Saturday, March 7, 2009

Sermon Lent 2 Cross of Glory

You have made public profession of your faith. Do you intend to continue in the covenant God made with you in holy baptism:
to live among God's faithful people,
to hear the word of God and share in the Lord's supper,
to proclaim the good news of God in Christ through word and deed,
to serve all people, following the example of Jesus,
and to strive for justice and peace in all the earth?(ELW)

Last week, on the first Sunday of Lent we renewed our baptismal vows. Sometimes it is good to remember how we got into this Christian life and so I am taking the promises made at our baptism as the theme for Lent. Also the Lenten readings work quite well into this baptismal covenant we have made. Today we center on “to hear the word of God and share in the Lord’s supper.”

Our reading from Genesis is the story of Abram and Sarai, a couple who have come to know God as the only God. Abram is an old man and has no heir. Yet they are granted a child even in their old age. God promises them that their descendents will rival the stars in the skies. The covenant they make with God calls for Abram and Sarai to worship God. As a sign of their covenant, their names are changed from Abram, meaning ‘exalted father’ to Abraham meaning “father of nations”. Sarai comes from the same word for law in Hebrew. It meant that she had control of the household, but her name was changed to Sarah, which meant “princess”. She was to become the mother of the tribes of Israel. Change in the name in Hebrew culture always meant a powerful change in one’s life. One lived out the reality of one’s name. If one was named Joshua—it meant “God saves.” If you were named “scoundrel” you usually were one.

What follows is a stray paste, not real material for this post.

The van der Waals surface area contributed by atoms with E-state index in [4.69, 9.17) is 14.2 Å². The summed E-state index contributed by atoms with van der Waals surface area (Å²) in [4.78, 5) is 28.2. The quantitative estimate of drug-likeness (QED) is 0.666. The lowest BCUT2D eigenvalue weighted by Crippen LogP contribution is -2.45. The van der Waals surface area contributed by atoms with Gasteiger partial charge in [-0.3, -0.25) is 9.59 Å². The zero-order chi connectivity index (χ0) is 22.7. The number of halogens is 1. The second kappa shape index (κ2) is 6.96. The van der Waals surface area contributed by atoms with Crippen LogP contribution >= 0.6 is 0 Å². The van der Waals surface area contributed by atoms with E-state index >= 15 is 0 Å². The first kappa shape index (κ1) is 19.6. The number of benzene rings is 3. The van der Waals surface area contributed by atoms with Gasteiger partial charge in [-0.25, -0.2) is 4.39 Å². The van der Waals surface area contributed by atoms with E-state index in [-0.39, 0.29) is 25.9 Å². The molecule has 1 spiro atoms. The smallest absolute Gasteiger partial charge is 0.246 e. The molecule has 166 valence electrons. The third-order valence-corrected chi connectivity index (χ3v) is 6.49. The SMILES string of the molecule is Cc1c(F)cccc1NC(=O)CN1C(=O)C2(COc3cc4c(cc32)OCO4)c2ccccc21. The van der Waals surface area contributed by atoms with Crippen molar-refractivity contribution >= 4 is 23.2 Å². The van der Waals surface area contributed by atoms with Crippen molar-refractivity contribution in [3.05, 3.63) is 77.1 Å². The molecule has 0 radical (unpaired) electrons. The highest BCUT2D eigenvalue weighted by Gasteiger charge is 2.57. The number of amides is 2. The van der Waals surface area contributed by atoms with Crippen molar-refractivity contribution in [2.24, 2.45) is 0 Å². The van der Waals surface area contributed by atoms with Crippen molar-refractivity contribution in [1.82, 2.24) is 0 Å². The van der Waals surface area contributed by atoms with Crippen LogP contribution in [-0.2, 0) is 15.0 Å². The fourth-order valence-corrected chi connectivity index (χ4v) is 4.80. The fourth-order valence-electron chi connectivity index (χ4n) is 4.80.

Baptism too, changes our lives, gives us our name to live out. Do you know what your name means? Mine means ‘victory’ and ‘grace.’ I don’t know that I have lived out the grace part too well but I do feel like my life is a victory. Our names are the sign of our covenant with the God who loves us and claims us as God’s own. We embrace the same covenant that Abraham and Sarah promised—to listen to God, to worship God and to live our lives respecting others and God’s creation.

This covenant is not merely some rules to obey. This covenant is a way of life with God at the center of our lives. It is a change in orientation and a giving of ourselves to love as God has loved us. Our baptismal promises call us to hear God’s word and to share in the Lord’s Supper. We are baptized into the life of Jesus who came to share with humanity the reality of God. We come to church to hear the Word and celebrate signs of God’s presence to us in Christ Jesus. These are aspects of life we really can’t get anywhere else. We can see those sacraments in other things in life but only after we have had the experience of them in the sacred setting of our faith. It is hard to see Christ in every glass of wine we drink until we have had years of sharing the wine in the liturgy of the Church. We have a hard time hearing God in the words of political leaders, our teachers, our friends and family if we have not had the practice of listen to God in the words of Scripture, the exposition of sermons and the sharing of faith.